ABB focuses on costs to ride out sluggish global growth
ZURICH (Reuters) - Switzerland's ABB (NYSE: ABB - news) said it would focus on costs to offset near-term uncertainty about growth in Europe and the United States as it posted better-than-expected profit and orders in the fourth quarter.
The world's biggest supplier of industrial motors and power grids has sought to cut costs to combat a sluggish global economy that has sapped demand for factory equipment and prompted clients to postpone big capital expenditure projects.
"In the short term, there are still a lot of questions around the pace of growth in Europe and the U.S. and the timing of the rebound in China," Chief Executive Joe Hogan said in a statement on Thursday.
German rival Siemens (TLO: SIE.TI - news) said last month it did not expect the global economy to provide any tailwinds this year with weakness in China and recession in the euro zone dragging on demand.
ABB, which also makes components for the oil and gas industry, said it expected industrial production growth and government policy to be the main drivers of demand in 2013.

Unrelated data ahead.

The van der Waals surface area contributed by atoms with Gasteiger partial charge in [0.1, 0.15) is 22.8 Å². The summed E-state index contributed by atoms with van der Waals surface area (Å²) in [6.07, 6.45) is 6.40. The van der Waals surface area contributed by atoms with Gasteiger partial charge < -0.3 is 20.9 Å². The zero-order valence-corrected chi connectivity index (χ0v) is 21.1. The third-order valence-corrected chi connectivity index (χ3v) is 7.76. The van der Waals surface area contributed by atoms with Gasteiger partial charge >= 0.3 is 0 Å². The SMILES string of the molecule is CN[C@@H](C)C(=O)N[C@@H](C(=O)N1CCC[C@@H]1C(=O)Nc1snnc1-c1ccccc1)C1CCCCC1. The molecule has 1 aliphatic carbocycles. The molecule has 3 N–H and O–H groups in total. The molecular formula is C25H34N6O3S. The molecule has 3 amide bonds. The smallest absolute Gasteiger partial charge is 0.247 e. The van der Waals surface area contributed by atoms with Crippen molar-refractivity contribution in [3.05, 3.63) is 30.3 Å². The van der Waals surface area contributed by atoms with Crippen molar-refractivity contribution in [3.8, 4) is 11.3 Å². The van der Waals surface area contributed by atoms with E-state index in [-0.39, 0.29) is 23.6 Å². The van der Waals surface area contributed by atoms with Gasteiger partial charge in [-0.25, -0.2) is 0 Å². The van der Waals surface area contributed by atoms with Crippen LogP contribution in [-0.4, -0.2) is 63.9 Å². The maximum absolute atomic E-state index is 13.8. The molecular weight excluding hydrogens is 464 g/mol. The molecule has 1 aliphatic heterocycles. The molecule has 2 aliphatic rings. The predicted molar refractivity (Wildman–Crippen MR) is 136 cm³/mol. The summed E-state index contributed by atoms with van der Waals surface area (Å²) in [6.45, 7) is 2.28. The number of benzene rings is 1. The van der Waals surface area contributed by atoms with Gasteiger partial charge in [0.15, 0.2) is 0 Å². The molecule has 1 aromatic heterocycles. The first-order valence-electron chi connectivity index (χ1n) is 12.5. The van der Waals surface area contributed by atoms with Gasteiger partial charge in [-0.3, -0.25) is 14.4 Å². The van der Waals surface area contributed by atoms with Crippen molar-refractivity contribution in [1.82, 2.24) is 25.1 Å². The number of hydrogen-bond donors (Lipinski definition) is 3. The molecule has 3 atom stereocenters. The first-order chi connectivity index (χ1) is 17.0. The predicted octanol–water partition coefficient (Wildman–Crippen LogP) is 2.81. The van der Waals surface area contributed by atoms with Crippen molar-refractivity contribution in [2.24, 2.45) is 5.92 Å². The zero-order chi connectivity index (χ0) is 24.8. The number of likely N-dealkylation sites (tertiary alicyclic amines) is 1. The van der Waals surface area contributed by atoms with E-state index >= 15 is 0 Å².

Signs have grown in recent weeks that the euro zone may be starting to pull out of recession, with output at factories in the troubled currency bloc rising in January for the first time since August.
Despite the global weakness in the fourth quarter, orders at ABB rose 4 percent to $10.5 billion (6.7 billion pounds) with a 41 percent jump in orders from the Americas offsetting a 25 percent slump in Asia. That was higher than the average estimate of $9.8 billion in a Reuters poll of analysts.
Fourth-quarter net profit fell 27 percent to $604 million, hit by a $350 million charge, flagged in December, to revamp its power systems unit. Analysts in a Reuters poll had forecast profit of $532 million.
The company, which also makes components for the oil and gas industry, said it was targeting cost savings and productivity improvements equivalent to 3 percent to 5 percent of cost sales every year.
It has proposed a dividend of 0.68 francs per share compared with 0.65 francs a year earlier.
(Reporting by Caroline Copley; Editing by Chris Gallagher)